So, basically, another carefully worded piece of science spun by the media (in this case, El Reg) into someone much more than it really is. All the report says is that there's a correlation - it explicitly denies that it is making claims about causation.
What about Finland o_0
"Luckily" I was born year before.
... just like the one where the stork population in Germany (I think) rises and falls in rhythm with the human birthrate.
So that's where babies come from!!!
Daily Mail effect
Obviosuly had an effect on UK Children too!
I find under 21s to be terribley obnoxious and dispicable!
maybe swedish children, teachers and parents have jsut succumbed to the same malais as the rest of western europe?
Has any studies been done on Finnish or Polish students?
I have unsubstantiated theory that exposure to radiation actually causes people to get up off ther backside and get their life in gear........
as demonstrated by:
(a) The amount of Polish and kinfolk who have come to the UK to do the jobs the British Native are to workshy or lazy to-do....
(b) The amount of hardworking efficieny output by the japanese
(c) The pacific islanders have pretty good rugby teams!
Maybe 'inherited' stress!
This could be explained by environmental stresses (e.g. the Chernobyl incident) on the pregnant women causing unhelpful Epigenetic changes on the DNA of the developing foetus, so resulting in maladapted children.
That's a fair shout. I'll rephrase para 1.
This is great, now I know exactly which excuse to use when I say something incorrect :]
(Born in Stockholm 1987)
Danger Still Present
I am not so sure that things like groundwater are not contaminated in that whole region. It has been a while since we have had a lot of volunteers to test for radiagion poisoning.
At any rate, I think this website is worth reading:
Re: Poor Parenting
>>This is Skandinavia, where you get more money on the dole than going out to work. Plus, they drink a lot of moonshine due to their extortionate booze costs. Perhaps methanol consumption is the cause.<<
"Post Anonymously" A Good Tool, for a Good Reason.
@Dan: Radiation exposure
Sure there's a "safe" level of radiation exposure - or to be more accurate there's a "no-worse-than-normal" level. You're being exposed to ionising radiation right now, from cosmic rays, radon gas from granite, carbon-14 and other radioactive isotopes, etc.
As far as the stats go in this case, "8 to 25 weeks" from the start of April makes those kids the youngest in their year group, and that's known to affect academic performance and other factors. The study doesn't say that they've made any attempt to correct for this.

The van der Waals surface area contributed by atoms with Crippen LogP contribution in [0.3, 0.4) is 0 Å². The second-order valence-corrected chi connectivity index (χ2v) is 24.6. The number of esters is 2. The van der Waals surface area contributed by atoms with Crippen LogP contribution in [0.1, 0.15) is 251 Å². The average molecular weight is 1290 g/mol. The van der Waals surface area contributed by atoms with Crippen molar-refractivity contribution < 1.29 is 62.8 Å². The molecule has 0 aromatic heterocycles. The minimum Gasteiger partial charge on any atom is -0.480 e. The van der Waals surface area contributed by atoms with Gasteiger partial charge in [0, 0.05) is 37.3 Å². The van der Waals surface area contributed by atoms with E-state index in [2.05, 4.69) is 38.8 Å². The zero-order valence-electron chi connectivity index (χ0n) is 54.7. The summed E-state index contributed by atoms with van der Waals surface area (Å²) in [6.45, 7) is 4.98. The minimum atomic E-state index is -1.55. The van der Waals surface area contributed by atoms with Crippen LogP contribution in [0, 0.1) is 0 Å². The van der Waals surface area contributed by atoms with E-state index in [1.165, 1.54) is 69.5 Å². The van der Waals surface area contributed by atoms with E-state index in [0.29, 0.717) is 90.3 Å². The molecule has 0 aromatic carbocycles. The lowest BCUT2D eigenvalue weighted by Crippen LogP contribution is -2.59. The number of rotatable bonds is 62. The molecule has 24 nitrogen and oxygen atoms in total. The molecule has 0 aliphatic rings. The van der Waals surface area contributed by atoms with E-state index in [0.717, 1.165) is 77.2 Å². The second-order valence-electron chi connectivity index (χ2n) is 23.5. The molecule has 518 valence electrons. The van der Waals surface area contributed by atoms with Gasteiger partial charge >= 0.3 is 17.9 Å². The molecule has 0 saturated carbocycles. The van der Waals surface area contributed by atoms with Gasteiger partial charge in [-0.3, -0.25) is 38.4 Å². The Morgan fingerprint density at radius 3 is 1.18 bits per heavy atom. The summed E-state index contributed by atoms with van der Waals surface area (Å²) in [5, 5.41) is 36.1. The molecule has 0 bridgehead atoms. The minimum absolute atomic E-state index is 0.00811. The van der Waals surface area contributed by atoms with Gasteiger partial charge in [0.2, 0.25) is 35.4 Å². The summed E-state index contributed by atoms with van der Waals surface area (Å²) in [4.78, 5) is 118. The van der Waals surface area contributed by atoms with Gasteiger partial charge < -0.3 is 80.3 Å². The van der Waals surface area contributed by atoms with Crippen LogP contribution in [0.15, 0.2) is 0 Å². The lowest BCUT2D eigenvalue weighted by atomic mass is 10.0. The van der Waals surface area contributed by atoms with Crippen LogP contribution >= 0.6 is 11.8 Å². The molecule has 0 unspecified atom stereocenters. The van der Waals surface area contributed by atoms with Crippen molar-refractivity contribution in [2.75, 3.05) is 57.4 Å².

Someone said "What's most likely is that intelligent people, including the best teachers, who could get work elsewhere legged it when the rain started glowing in the dark. This selective migration would lower the average intelligence and teacher quality having a compound effect on academic outcomes."
I think you'll find that teachers moving away has a benificial effect on average intelligence... :P
I blame the internet.
More specifically, World of Warcraft. It's full of crazy swedes!
"As far as the stats go in this case, "8 to 25 weeks" from the start of April makes those kids the youngest in their year group, and that's known to affect academic performance and other factors. The study doesn't say that they've made any attempt to correct for this."
Our survey said:
"Because there is substantial seasonality in school performance by birth month, we compare those also born August-December 1986 against those born August-December in adjacent years."
Re: Danger Still Present
Kiddofspeed.com is a great site (I bought the CD's on Chernobyl she makes), and an interesting insight into what happened at that time - she was lucky that her father had a geiger counter and knew when to bug out of town rather than listen to the politicians prattling on about how safe it was...
The main issue would be how was the radiation transmitted from mother to fetoeus, as this sort of contamination would be from transported and inhaled dust, and not from transdermal gamma irradiation...
It would be interesting to see how this compares with the French Chernobyl contamination, as in 1987, the authorities lied to the population, informing them that the fallout stopped at the border... ergo, anyone outside or on mountains got a healthy and wholesome dose of radioactive dust...
some good comments here..
As soon as I read this article I thought that there needed to be some thoughts about what was been implied by the results. However I am happy to see that people have had the same thinking. You should not jump to a conclusion based on a study which might have predetermined judgments. In other words just because the researchers have found something that looks like it backs up what they want to say, then that must be so.
I can only stress what previous posters have said, covered in Anon and "Other factors" and Kjetil
This article seemed a bit surprising to me because I've seen recent scientific articles from some scientists who think that low levels of radiation may have a J curve instead of the usual safe to high level line. I'm not saying that's right, but just different from what has been said here.